Billy Stiles

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For other people named William Larkin, see William Larkin (disambiguation).
Billy Stiles
Billy Stiles in 1908 Nevada.jpg
Born William Larkin Stiles
September 1871
Casa Grande, Arizona Territory
Died December 5, 1908
Humboldt County, Nevada
Nationality  United States
Other names William Larkin
Occupation Prospector, Cowboy, Deputy sheriff, Train robber

William Larkin Stiles (September 1871 - December 5, 1908), better known as Billy Stiles or William Larkin, was an American outlaw in the Old West who, with partner Burt Alvord, led a small gang of train robbers while serving as a deputy sheriff in Arizona Territory.[1]

Biography[edit]

Billy Stiles

Born in Casa Grande, Arizona, Stiles worked as a prospector and ranch hand in the Superstition Mountains. He later became a lawman working under Jeff Milton and John Slaughter, having a reputation as an expert tracker. Eventually meeting Willcox marshal Burt Alvord, the two formed a partnership and were very successful robbing trains in southern Arizona with "Three Fingered" Jack Dunlop, Bravo Juan Yolas, Bob Brown and brothers George and Louis Owens. Under the guise of deputy sheriffs, they were able to interfere with investigations by local authorities.

In 1899, they were apprehended attempting to rob the Southern Pacific Railroad. The two had a minor falling out over the incident with each blaming the other and Stiles wife also testified against him in court. Alvord soon broke him out of jail however, tying up the jailer and freeing Stiles from his cell with the keys, and the two disappeared from the area. The gang went in different directions following the February 15, 1900 shootout between five members of the gang, and lawman Jeff Davis Milton, which resulted in Dunlop being killed, and both gang member Bravo Juan Yaos and Milton being wounded. Stiles, however, is alleged to have not been present during that robbery attempt.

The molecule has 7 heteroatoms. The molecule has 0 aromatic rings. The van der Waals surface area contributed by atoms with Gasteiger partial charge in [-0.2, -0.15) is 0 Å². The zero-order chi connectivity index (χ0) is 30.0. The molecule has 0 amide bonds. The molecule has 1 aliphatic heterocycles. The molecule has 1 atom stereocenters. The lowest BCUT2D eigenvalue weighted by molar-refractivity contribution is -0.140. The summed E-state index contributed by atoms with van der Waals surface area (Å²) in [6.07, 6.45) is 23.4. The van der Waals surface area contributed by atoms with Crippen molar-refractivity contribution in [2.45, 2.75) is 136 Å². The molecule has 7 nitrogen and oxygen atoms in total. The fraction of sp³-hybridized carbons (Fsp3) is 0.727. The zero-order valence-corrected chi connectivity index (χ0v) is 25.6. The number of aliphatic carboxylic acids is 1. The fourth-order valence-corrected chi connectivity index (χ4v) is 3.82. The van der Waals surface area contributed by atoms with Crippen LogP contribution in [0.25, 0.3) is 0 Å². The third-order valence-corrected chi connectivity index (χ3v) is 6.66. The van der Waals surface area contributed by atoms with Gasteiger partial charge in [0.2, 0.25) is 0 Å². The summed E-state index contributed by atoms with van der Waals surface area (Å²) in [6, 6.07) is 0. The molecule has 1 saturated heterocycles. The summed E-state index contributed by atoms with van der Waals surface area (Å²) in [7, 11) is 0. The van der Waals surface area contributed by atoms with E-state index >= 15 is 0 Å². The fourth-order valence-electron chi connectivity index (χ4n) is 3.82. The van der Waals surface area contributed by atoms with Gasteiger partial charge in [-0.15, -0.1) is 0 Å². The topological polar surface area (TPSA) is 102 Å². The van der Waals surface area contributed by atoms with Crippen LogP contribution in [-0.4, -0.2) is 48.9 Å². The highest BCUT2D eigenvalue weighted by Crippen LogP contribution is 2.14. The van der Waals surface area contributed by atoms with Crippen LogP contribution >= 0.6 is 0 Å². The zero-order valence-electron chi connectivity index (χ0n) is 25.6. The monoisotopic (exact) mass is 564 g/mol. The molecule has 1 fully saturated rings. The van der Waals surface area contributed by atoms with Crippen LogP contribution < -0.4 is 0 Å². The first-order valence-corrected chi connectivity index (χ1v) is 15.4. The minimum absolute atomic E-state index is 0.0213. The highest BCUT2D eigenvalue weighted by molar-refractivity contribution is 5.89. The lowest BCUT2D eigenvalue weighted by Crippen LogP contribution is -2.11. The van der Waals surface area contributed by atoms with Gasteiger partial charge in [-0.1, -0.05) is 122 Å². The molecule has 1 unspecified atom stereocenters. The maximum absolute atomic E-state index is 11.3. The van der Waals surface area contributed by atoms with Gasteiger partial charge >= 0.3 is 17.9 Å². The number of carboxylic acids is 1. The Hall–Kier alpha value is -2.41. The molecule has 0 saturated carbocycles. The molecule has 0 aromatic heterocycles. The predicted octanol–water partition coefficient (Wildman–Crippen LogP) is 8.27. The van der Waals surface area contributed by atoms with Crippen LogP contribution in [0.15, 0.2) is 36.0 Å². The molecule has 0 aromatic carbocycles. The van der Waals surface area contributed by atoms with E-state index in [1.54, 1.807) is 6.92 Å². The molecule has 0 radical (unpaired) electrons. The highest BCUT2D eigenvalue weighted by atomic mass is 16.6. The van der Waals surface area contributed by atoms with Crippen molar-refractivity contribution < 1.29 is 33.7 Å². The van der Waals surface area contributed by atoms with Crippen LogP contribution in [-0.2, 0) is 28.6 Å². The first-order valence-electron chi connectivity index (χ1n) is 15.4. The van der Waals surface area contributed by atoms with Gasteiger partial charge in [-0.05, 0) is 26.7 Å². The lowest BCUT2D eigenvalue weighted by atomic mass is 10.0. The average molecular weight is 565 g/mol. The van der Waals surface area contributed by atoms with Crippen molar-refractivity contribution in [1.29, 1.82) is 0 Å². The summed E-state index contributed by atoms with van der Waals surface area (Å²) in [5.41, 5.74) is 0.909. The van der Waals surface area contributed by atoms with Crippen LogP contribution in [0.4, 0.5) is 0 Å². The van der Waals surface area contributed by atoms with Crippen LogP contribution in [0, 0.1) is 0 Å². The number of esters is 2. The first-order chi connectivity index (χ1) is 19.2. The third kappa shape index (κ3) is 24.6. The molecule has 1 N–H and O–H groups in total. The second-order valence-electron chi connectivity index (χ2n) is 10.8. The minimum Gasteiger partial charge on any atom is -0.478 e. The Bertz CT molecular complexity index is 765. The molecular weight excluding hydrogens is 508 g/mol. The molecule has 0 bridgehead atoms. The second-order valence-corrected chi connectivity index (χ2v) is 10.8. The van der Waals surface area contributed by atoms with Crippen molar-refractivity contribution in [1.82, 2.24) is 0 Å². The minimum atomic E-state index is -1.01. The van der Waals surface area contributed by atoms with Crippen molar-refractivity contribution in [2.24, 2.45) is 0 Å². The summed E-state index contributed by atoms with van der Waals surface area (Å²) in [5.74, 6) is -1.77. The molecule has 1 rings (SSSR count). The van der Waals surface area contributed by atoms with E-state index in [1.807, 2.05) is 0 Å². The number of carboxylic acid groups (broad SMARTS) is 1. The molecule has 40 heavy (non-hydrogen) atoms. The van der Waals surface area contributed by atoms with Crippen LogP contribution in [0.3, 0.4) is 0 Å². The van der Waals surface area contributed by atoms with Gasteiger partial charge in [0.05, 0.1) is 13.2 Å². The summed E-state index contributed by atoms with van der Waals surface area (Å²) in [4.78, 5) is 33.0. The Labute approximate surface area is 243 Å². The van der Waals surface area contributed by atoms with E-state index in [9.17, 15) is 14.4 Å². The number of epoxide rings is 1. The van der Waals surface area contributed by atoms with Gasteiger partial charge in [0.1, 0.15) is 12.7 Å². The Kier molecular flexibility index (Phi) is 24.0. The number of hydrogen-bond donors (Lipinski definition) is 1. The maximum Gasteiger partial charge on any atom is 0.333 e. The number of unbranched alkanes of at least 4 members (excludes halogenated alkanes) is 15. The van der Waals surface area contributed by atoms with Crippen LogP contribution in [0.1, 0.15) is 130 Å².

In 1902, Alvord and Stiles assisted the Arizona Ranger Burton C. Mossman with the capture of the Mexican bandit Augustine Chacon. After that, Stiles surrendered to Mossman and briefly served in the Arizona Rangers. The roster of Arizona Rangers shows that Stiles was thirty-two when he enlisted. He did, however, turn back to banditry soon after.[2][3]

Back in Mexico, Alvord and Stiles attempted to fake their own deaths by sending two coffins with their supposed bodies to Tombstone. The ruse was quickly uncovered though and in late 1903 a group of Arizona Rangers entered Mexico to find the two bandits. While successfully capturing Alvord, Stiles was able to escape the country making his way to the Orient, spending considerable time in China and the Philippines. Stiles eventually returned, and became a deputy sheriff in Humboldt County, Nevada under the name William Larkin. On December 5, 1908,[1] he was killed when trying to deliver a court summons. The suspect had opened fire on Stiles as he approached the suspects barn, hitting him three times. The suspect was arrested, but for unknown reasons was acquitted during the trial.

The following appeared in the December 7, 1908, edition of the Humboldt Star:

In 1955, the parts of Stiles and Alvord were portrayed by Paul Sorensen and Chris Drake, respectively, on an episode of the syndicated television series, Stories of the Century, starring and narrated by Jim Davis.[5]

See also[edit]

References[edit]

  1. ^ a b "Find A Grave: William Larkin Stiles (1871-1908)". Retrieved June 30, 2012. 
  2. ^ Yadon, Laurence J.; Dan Anderson; Robert Barr Smith (2010). Arizona Rangers. Pelican Publishing. ISBN 978-1-58980-651-1. 
  3. ^ Raine, William MacLeod (1905). Pearson's Magazine, Volume 13: Carrying Law into the Mesquite. Pearson Publishing Company. 
  4. ^ "James D. Hoff Peace Officer Memorial". Retrieved June 30, 2012. 
  5. ^ "Stories of the Century: "Burt Alvord", January 2, 1955". Internet Movie Data Base. Retrieved September 15, 2012. 
  • Breakenridge, William M. Helldorado: Bringing the Law to the Mesquite. Lincoln: University of Nebraska Press, 1992. ISBN 0-8032-6100-4
  • Eppinga, Jane. Apache Junction And the Superstition Mountains. Charleston, South Carolina: Arcadia Publishing, 2006. ISBN 0-7385-3040-9
  • Prassel, Frank Richard. The Great American Outlaw: A Legacy of Fact and Fiction. Norman: University of Oklahoma Press, 1993. ISBN 0-8061-2842-9

External links[edit]